Eight years ago on a car trip late one dark autumn evening, a friend of mine told me one of her pet peeves with our experience of American culture –
“There is no coming-of-age ritual! How do you know you’re an adult? I mean, is it high school graduation? Your 18th birthday? 21st? College graduation? When is it?!”
We spent the forty-minute ride hurtling down the road and discussing this with all the confidence, indignation, and naiveté of being just-out-of-high-school ourselves. In retrospect I look at this conversation and laugh at my young, not-quite-adult-self. I wanted to point to a specific day, such as the Quinceanera celebrated by Latin Americans or the Coming of Age Day celebrated in Japan. The message I received about adulthood and the different rights imbued with each birthday or educational achievement pointed to an emphasis on a gradual transition, rather than a definitive one. Could this mean that it is up to the individual to define for themselves when they are really an adult? If so, how do I define it, and when did I first feel like a real adult?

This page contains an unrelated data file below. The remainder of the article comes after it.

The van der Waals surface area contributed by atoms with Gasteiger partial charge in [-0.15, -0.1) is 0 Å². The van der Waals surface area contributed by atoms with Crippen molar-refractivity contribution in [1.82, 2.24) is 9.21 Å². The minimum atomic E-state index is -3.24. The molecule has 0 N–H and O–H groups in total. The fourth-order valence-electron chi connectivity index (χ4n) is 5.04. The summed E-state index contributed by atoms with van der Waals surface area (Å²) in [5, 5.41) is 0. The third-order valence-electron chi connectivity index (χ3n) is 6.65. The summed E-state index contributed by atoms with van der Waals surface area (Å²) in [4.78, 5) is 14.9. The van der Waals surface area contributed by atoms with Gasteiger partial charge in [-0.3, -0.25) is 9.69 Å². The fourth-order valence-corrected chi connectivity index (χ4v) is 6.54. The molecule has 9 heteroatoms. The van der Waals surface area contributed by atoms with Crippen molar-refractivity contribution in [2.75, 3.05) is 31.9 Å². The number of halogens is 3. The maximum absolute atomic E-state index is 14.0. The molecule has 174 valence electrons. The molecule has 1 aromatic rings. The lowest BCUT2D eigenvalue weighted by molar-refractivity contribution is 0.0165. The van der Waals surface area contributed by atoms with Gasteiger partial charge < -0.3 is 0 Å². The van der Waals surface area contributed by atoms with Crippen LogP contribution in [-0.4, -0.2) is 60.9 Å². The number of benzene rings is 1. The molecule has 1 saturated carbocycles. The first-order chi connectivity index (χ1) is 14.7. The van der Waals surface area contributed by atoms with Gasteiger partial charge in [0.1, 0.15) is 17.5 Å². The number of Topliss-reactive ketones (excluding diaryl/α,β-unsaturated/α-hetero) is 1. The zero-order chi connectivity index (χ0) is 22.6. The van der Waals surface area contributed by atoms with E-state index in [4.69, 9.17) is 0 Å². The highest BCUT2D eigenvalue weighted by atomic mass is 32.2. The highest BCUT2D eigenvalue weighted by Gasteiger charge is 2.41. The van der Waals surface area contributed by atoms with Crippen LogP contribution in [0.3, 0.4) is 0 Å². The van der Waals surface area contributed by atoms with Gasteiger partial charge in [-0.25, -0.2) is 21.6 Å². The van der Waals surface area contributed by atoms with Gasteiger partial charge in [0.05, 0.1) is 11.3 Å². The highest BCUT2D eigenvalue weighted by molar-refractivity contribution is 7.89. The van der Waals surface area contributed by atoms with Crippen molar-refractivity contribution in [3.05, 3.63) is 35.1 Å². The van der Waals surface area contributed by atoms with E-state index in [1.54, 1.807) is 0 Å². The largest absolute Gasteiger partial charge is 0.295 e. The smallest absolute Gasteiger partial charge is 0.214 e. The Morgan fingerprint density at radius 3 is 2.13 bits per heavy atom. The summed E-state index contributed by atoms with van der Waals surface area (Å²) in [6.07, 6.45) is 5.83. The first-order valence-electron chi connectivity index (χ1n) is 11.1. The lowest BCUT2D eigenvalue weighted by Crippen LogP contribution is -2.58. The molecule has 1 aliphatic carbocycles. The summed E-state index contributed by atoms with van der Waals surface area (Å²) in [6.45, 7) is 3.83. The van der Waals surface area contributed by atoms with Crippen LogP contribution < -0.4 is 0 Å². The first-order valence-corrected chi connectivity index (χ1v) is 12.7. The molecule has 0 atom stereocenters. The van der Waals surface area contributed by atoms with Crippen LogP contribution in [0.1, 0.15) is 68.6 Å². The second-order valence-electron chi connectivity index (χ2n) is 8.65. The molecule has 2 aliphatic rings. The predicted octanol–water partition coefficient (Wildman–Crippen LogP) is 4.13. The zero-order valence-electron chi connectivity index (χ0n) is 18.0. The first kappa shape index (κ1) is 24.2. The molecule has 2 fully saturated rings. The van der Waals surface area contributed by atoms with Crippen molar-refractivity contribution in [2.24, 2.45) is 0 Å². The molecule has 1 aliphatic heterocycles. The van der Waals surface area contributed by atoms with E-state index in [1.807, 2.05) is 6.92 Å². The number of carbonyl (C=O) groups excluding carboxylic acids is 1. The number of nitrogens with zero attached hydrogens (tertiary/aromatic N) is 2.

Fast forward from that dark car ride three years to a bright, cold, New Years Day. With the help of my parents I was moving in my meager possessions (mostly clothes and books) to my first apartment. A month prior I had found my first full time job, but without a place to live I had been couch surfing with friends. I had been waking up in living rooms, spare bedrooms, and contemplating skeezy weekly rentals as a place to put my duffel bags. At night I was feverishly searching Craigslist and networking for a place to live.
I finally found an apartment in Beverly, fully furnished, with some pleasant, albeit quirky, roommates. After all, the ad had specified they wanted to live without a TV and have the heat kept low (How low? I wondered, and does TV-on-the-Internet count as TV??). When I saw the place for the first time on the day of a serious winter snowstorm it looked good. Figuring that if it looked good with slush and snow, it would have to look even better every other day of the year, I happily said I would move in the first of January.
As I wrote my check to the landlord that day, and later set out to wrestle with a budget for my monthly expenses, I had the epiphany, recalling that years-earlier conversation. I was now financially solvent, out of my parent’s house, and had a place to call my own. I could make my own habits and routines. Even better there were no squeaky couch springs leaving an imprint on my cheek each morning.
I must be an adult.
By Beth Melillo